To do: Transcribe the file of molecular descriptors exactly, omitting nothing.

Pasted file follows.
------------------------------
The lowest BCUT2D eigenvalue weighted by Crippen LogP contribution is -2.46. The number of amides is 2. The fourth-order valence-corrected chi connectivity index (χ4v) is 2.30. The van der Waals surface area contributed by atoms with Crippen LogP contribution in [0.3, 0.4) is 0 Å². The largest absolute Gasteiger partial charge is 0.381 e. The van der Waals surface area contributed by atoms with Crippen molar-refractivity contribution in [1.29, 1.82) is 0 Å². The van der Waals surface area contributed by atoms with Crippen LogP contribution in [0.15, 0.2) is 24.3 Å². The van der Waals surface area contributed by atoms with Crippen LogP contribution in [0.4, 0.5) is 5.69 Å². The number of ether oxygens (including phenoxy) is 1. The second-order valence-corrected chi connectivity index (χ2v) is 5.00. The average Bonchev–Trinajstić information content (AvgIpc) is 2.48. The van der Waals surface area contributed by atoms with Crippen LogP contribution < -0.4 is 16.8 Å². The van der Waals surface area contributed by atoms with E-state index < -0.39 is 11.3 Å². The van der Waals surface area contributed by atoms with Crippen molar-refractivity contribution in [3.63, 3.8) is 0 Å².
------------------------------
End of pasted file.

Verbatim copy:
The lowest BCUT2D eigenvalue weighted by Crippen LogP contribution is -2.46. The number of amides is 2. The fourth-order valence-corrected chi connectivity index (χ4v) is 2.30. The van der Waals surface area contributed by atoms with Crippen LogP contribution in [0.3, 0.4) is 0 Å². The largest absolute Gasteiger partial charge is 0.381 e. The van der Waals surface area contributed by atoms with Crippen molar-refractivity contribution in [1.29, 1.82) is 0 Å². The van der Waals surface area contributed by atoms with Crippen LogP contribution in [0.15, 0.2) is 24.3 Å². The van der Waals surface area contributed by atoms with Crippen LogP contribution in [0.4, 0.5) is 5.69 Å². The number of ether oxygens (including phenoxy) is 1. The second-order valence-corrected chi connectivity index (χ2v) is 5.00. The average Bonchev–Trinajstić information content (AvgIpc) is 2.48. The van der Waals surface area contributed by atoms with Crippen LogP contribution < -0.4 is 16.8 Å². The van der Waals surface area contributed by atoms with E-state index < -0.39 is 11.3 Å². The van der Waals surface area contributed by atoms with Crippen molar-refractivity contribution in [3.63, 3.8) is 0 Å².